Over the next three weeks, Americans are marking the two worst domestic tragedies in memory - the 9-11 terrorist attack on New York and Washington, and Hurricane Katrina's devastation of the Louisiana-Mississippi coast.
Much of the news coverage is focusing on stories of individual Americans or assessments of President Bush's leadership in coping with events that mark the peak and nadir of his public standing.
With two months until the November election, there is also partisan criticism of how he handled Katrina and its aftermath.
But the crucial factor that may be lost beneath predictable administration positive spin and equally predictable Democratic criticism is the degree to which steps have been taken to avoid repetition of these two massive governmental breakdowns.
Bush did stress his own responsibility for the breakdown on Katrina. But most Americans reached that verdict months ago.
And the breakdown was far greater than he acknowledged in noting that federal, state and local governments were "unprepared" for Katrina. It was not confined to a single party or agency.
Neither New Orleans Mayor Ray Nagin and Louisiana Gov. Kathleen Blanco - two Democrats - nor the Federal Emergency Management Agency made sufficient plans or acted fast enough.
Though Mississippi was less devastated, its Republican governor, Haley Barbour, seemed more on top of things.
In New York, Mayor Rudy Giuliani rightfully got credit for his post-9-11 leadership. But the heads of the bipartisan 9/11 Commission say they should have asked tougher questions about the city's inadequate disaster response plans and poor communication between police and fire officials.
Still, the disaster was beyond what any city or state could handle. The worst breakdowns were on the federal level.
Inexperienced political appointees at the Department of Homeland Security and FEMA and a White House weary after four years of crises almost guaranteed an inadequate response.
In advance of 9-11, neither the Clinton nor the Bush administration gave sufficient priority to the potential threat. Bureaucratic bungling and communications breakdowns prevented any response to warning signs that look far more significant in retrospect than they seemed at the time.
Since the two disasters, there has been a massive public and private effort to deliver relief and ensure the government will be better prepared in the future. But the results have been mixed at best.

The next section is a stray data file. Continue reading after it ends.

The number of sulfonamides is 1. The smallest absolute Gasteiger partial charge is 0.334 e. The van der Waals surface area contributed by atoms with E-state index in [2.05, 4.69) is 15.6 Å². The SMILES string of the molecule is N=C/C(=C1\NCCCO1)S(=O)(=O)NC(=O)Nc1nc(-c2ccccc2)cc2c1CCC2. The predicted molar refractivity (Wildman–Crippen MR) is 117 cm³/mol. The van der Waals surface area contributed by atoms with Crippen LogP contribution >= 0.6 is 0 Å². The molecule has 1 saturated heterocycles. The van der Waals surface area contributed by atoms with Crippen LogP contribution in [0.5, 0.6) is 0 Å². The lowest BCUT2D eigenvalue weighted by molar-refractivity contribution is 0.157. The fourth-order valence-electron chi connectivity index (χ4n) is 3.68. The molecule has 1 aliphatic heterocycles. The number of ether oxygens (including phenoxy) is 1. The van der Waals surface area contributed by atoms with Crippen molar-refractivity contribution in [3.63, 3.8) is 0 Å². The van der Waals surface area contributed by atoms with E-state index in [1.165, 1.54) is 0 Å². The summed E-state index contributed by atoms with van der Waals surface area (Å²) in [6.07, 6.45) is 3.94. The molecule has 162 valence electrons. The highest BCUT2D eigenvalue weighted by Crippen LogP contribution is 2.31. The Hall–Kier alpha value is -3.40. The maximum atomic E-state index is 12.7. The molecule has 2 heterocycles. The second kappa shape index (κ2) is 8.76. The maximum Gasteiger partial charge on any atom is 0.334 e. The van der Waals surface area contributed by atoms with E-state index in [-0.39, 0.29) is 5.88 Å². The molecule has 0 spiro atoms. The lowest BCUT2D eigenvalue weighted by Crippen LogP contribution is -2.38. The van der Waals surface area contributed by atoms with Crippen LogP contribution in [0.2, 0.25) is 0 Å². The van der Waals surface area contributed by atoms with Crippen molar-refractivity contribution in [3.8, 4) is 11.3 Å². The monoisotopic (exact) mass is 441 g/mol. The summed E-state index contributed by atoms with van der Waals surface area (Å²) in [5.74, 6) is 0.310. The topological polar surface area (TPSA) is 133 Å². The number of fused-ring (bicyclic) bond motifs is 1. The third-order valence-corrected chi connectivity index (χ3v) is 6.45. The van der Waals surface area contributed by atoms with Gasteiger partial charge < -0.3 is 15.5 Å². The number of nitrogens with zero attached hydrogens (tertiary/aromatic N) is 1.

The federal government, Bush noted, "has committed $110 billion to the recovery effort" on the Gulf Coast. But most of the funds have yet to be spent. Some studies say several billion dollars have been wasted. Large areas remain uninhabitable.
Despite strenuous efforts by agencies and special Katrina coordinator Don Powell, relief efforts are lagging. Some critics suggest the major beneficiaries have been big, outside companies that got rebuilding contracts, rather than devastated local businesses.
Levees that collapsed under Katrina's pressure have been rebuilt. But officials question whether they can withstand a similar blow. And staff studies raise doubts whether FEMA would perform better now.
Bush has convinced Americans they are safer today than in 2001. Most people are more alert to potential terrorist dangers. But each hole that is closed only serves to illustrate one that remains open. While there is less chance a hijacker could board a commercial aircraft, ports, tunnels and power plants remain wide open to potential terrorism.
Political compromises have spread funds to help local communities from the likeliest targets to many less endangered places. The drain of Iraq has hurt.
The first response to 9-11 was an attack to keep Afghanistan from being the staging ground for future attacks. But the military effort flagged after Bush switched his emphasis to Iraq.
The U.S. government has made only minimal progress in restructuring itself to meet these threats. Katrina revealed the shortcomings of subordinating FEMA to the sprawling Cabinet-level Department of Homeland Security.
A recent Senate report suggests the intelligence services still suffer from deficiencies that failed to prevent the 9-11 attacks and helped mislead the United States into attacking Iraq.
Some of this week's speeches still made the effort to cope with these tragedies sound like a governmental triumph. That in itself shows how far we still have to go.
- Carl P. Leubsdorf is Washington bureau chief of the Dallas Morning News.